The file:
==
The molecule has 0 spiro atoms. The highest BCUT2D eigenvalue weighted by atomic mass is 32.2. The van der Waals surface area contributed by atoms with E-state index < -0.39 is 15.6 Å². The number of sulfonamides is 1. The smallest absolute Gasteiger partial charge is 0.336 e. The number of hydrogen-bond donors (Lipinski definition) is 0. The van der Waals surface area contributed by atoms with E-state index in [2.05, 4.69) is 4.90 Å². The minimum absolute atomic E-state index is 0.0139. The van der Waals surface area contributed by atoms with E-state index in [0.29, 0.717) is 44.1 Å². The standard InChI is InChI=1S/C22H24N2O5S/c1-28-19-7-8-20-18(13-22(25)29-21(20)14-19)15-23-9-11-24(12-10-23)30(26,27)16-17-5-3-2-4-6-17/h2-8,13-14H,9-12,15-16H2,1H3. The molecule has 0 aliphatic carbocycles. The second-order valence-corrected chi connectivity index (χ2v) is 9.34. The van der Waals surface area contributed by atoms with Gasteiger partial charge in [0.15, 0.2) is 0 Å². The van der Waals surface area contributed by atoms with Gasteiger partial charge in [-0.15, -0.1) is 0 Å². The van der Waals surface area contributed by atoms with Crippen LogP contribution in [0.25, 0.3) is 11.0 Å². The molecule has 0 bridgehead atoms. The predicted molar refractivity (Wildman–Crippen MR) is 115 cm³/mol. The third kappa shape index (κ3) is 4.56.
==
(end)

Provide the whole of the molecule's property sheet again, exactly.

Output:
The molecule has 0 spiro atoms. The highest BCUT2D eigenvalue weighted by atomic mass is 32.2. The van der Waals surface area contributed by atoms with E-state index < -0.39 is 15.6 Å². The number of sulfonamides is 1. The smallest absolute Gasteiger partial charge is 0.336 e. The number of hydrogen-bond donors (Lipinski definition) is 0. The van der Waals surface area contributed by atoms with E-state index in [2.05, 4.69) is 4.90 Å². The minimum absolute atomic E-state index is 0.0139. The van der Waals surface area contributed by atoms with E-state index in [0.29, 0.717) is 44.1 Å². The standard InChI is InChI=1S/C22H24N2O5S/c1-28-19-7-8-20-18(13-22(25)29-21(20)14-19)15-23-9-11-24(12-10-23)30(26,27)16-17-5-3-2-4-6-17/h2-8,13-14H,9-12,15-16H2,1H3. The molecule has 0 aliphatic carbocycles. The second-order valence-corrected chi connectivity index (χ2v) is 9.34. The van der Waals surface area contributed by atoms with Gasteiger partial charge in [0.15, 0.2) is 0 Å². The van der Waals surface area contributed by atoms with Gasteiger partial charge in [-0.15, -0.1) is 0 Å². The van der Waals surface area contributed by atoms with Crippen LogP contribution in [0.25, 0.3) is 11.0 Å². The molecule has 0 bridgehead atoms. The predicted molar refractivity (Wildman–Crippen MR) is 115 cm³/mol. The third kappa shape index (κ3) is 4.56.